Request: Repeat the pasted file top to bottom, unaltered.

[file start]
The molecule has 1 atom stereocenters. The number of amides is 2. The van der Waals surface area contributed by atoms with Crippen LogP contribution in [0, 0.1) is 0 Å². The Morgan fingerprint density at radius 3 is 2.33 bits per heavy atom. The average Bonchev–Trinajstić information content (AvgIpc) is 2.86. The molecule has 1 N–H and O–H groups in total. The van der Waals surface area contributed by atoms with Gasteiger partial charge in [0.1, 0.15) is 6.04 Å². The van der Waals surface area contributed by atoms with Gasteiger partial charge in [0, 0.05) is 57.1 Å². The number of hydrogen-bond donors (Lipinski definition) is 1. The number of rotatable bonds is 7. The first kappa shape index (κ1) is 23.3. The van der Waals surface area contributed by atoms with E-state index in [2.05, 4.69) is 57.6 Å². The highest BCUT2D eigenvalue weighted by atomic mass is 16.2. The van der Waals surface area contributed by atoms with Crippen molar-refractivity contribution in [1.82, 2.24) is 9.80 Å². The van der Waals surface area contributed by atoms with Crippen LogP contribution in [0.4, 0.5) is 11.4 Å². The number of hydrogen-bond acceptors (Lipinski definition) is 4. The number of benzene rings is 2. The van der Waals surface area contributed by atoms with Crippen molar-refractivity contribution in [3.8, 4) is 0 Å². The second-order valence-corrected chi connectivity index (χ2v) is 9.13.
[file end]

The molecule has 1 atom stereocenters. The number of amides is 2. The van der Waals surface area contributed by atoms with Crippen LogP contribution in [0, 0.1) is 0 Å². The Morgan fingerprint density at radius 3 is 2.33 bits per heavy atom. The average Bonchev–Trinajstić information content (AvgIpc) is 2.86. The molecule has 1 N–H and O–H groups in total. The van der Waals surface area contributed by atoms with Gasteiger partial charge in [0.1, 0.15) is 6.04 Å². The van der Waals surface area contributed by atoms with Gasteiger partial charge in [0, 0.05) is 57.1 Å². The number of hydrogen-bond donors (Lipinski definition) is 1. The number of rotatable bonds is 7. The first kappa shape index (κ1) is 23.3. The van der Waals surface area contributed by atoms with E-state index in [2.05, 4.69) is 57.6 Å². The highest BCUT2D eigenvalue weighted by atomic mass is 16.2. The van der Waals surface area contributed by atoms with Crippen molar-refractivity contribution in [1.82, 2.24) is 9.80 Å². The van der Waals surface area contributed by atoms with Crippen LogP contribution in [0.4, 0.5) is 11.4 Å². The number of hydrogen-bond acceptors (Lipinski definition) is 4. The number of benzene rings is 2. The van der Waals surface area contributed by atoms with Crippen molar-refractivity contribution in [3.8, 4) is 0 Å². The second-order valence-corrected chi connectivity index (χ2v) is 9.13.